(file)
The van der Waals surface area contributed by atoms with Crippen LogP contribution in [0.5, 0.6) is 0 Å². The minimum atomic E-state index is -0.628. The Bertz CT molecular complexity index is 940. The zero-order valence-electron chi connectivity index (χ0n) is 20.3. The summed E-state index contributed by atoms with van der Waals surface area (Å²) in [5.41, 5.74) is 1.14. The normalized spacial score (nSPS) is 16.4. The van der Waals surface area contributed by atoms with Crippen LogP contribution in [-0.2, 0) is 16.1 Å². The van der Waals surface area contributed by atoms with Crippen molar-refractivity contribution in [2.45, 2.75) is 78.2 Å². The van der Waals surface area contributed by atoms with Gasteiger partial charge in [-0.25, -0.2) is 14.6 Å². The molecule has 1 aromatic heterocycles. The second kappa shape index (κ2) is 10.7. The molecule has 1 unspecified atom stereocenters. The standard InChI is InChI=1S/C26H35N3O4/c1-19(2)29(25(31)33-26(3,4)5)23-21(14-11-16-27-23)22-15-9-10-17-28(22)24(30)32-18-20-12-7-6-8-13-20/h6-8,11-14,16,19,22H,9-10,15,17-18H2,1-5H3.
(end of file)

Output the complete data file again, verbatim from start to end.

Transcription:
The van der Waals surface area contributed by atoms with Crippen LogP contribution in [0.5, 0.6) is 0 Å². The minimum atomic E-state index is -0.628. The Bertz CT molecular complexity index is 940. The zero-order valence-electron chi connectivity index (χ0n) is 20.3. The summed E-state index contributed by atoms with van der Waals surface area (Å²) in [5.41, 5.74) is 1.14. The normalized spacial score (nSPS) is 16.4. The van der Waals surface area contributed by atoms with Crippen LogP contribution in [-0.2, 0) is 16.1 Å². The van der Waals surface area contributed by atoms with Crippen molar-refractivity contribution in [2.45, 2.75) is 78.2 Å². The van der Waals surface area contributed by atoms with Gasteiger partial charge in [-0.25, -0.2) is 14.6 Å². The molecule has 1 aromatic heterocycles. The second kappa shape index (κ2) is 10.7. The molecule has 1 unspecified atom stereocenters. The standard InChI is InChI=1S/C26H35N3O4/c1-19(2)29(25(31)33-26(3,4)5)23-21(14-11-16-27-23)22-15-9-10-17-28(22)24(30)32-18-20-12-7-6-8-13-20/h6-8,11-14,16,19,22H,9-10,15,17-18H2,1-5H3.